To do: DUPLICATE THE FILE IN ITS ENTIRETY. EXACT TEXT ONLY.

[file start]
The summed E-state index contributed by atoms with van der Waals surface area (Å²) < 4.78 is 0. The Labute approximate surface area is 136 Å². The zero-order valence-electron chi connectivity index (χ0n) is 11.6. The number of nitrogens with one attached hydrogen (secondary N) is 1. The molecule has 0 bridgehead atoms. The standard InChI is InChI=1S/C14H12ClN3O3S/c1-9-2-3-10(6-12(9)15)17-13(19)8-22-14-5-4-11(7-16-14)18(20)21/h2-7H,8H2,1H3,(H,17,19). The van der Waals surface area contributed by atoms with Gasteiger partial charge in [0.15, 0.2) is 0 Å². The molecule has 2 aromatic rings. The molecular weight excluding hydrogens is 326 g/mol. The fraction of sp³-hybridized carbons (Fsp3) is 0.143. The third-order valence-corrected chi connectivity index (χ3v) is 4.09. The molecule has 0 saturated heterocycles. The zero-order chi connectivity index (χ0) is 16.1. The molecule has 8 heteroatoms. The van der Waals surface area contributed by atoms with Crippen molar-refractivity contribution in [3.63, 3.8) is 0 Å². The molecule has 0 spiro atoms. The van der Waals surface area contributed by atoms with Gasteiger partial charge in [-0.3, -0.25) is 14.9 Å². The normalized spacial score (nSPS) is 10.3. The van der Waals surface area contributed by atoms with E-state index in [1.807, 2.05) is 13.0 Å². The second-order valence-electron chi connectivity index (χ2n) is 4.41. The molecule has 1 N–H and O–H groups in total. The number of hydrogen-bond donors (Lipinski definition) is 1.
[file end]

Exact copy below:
The summed E-state index contributed by atoms with van der Waals surface area (Å²) < 4.78 is 0. The Labute approximate surface area is 136 Å². The zero-order valence-electron chi connectivity index (χ0n) is 11.6. The number of nitrogens with one attached hydrogen (secondary N) is 1. The molecule has 0 bridgehead atoms. The standard InChI is InChI=1S/C14H12ClN3O3S/c1-9-2-3-10(6-12(9)15)17-13(19)8-22-14-5-4-11(7-16-14)18(20)21/h2-7H,8H2,1H3,(H,17,19). The van der Waals surface area contributed by atoms with Gasteiger partial charge in [0.15, 0.2) is 0 Å². The molecule has 2 aromatic rings. The molecular weight excluding hydrogens is 326 g/mol. The fraction of sp³-hybridized carbons (Fsp3) is 0.143. The third-order valence-corrected chi connectivity index (χ3v) is 4.09. The molecule has 0 saturated heterocycles. The zero-order chi connectivity index (χ0) is 16.1. The molecule has 8 heteroatoms. The van der Waals surface area contributed by atoms with Crippen molar-refractivity contribution in [3.63, 3.8) is 0 Å². The molecule has 0 spiro atoms. The van der Waals surface area contributed by atoms with Gasteiger partial charge in [-0.3, -0.25) is 14.9 Å². The normalized spacial score (nSPS) is 10.3. The van der Waals surface area contributed by atoms with E-state index in [1.807, 2.05) is 13.0 Å². The second-order valence-electron chi connectivity index (χ2n) is 4.41. The molecule has 1 N–H and O–H groups in total. The number of hydrogen-bond donors (Lipinski definition) is 1.